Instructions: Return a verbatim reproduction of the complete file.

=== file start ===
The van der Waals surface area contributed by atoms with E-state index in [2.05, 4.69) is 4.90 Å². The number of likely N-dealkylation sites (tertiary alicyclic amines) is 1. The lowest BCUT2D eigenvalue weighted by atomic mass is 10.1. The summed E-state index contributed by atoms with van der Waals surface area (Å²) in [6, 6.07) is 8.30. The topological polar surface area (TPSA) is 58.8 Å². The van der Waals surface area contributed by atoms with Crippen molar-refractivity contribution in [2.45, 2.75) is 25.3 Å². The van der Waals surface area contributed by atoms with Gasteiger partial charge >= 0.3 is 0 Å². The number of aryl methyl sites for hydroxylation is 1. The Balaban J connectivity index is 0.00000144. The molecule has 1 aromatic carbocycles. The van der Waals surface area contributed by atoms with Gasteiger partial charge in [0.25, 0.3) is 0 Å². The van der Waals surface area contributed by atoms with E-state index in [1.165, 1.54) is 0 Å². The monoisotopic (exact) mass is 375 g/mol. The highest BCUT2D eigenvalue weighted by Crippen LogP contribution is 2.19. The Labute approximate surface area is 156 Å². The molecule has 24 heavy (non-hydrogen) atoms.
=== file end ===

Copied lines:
The van der Waals surface area contributed by atoms with E-state index in [2.05, 4.69) is 4.90 Å². The number of likely N-dealkylation sites (tertiary alicyclic amines) is 1. The lowest BCUT2D eigenvalue weighted by atomic mass is 10.1. The summed E-state index contributed by atoms with van der Waals surface area (Å²) in [6, 6.07) is 8.30. The topological polar surface area (TPSA) is 58.8 Å². The van der Waals surface area contributed by atoms with Crippen molar-refractivity contribution in [2.45, 2.75) is 25.3 Å². The van der Waals surface area contributed by atoms with Gasteiger partial charge >= 0.3 is 0 Å². The number of aryl methyl sites for hydroxylation is 1. The Balaban J connectivity index is 0.00000144. The molecule has 1 aromatic carbocycles. The van der Waals surface area contributed by atoms with Gasteiger partial charge in [0.25, 0.3) is 0 Å². The van der Waals surface area contributed by atoms with E-state index in [1.165, 1.54) is 0 Å². The monoisotopic (exact) mass is 375 g/mol. The highest BCUT2D eigenvalue weighted by Crippen LogP contribution is 2.19. The Labute approximate surface area is 156 Å². The molecule has 24 heavy (non-hydrogen) atoms.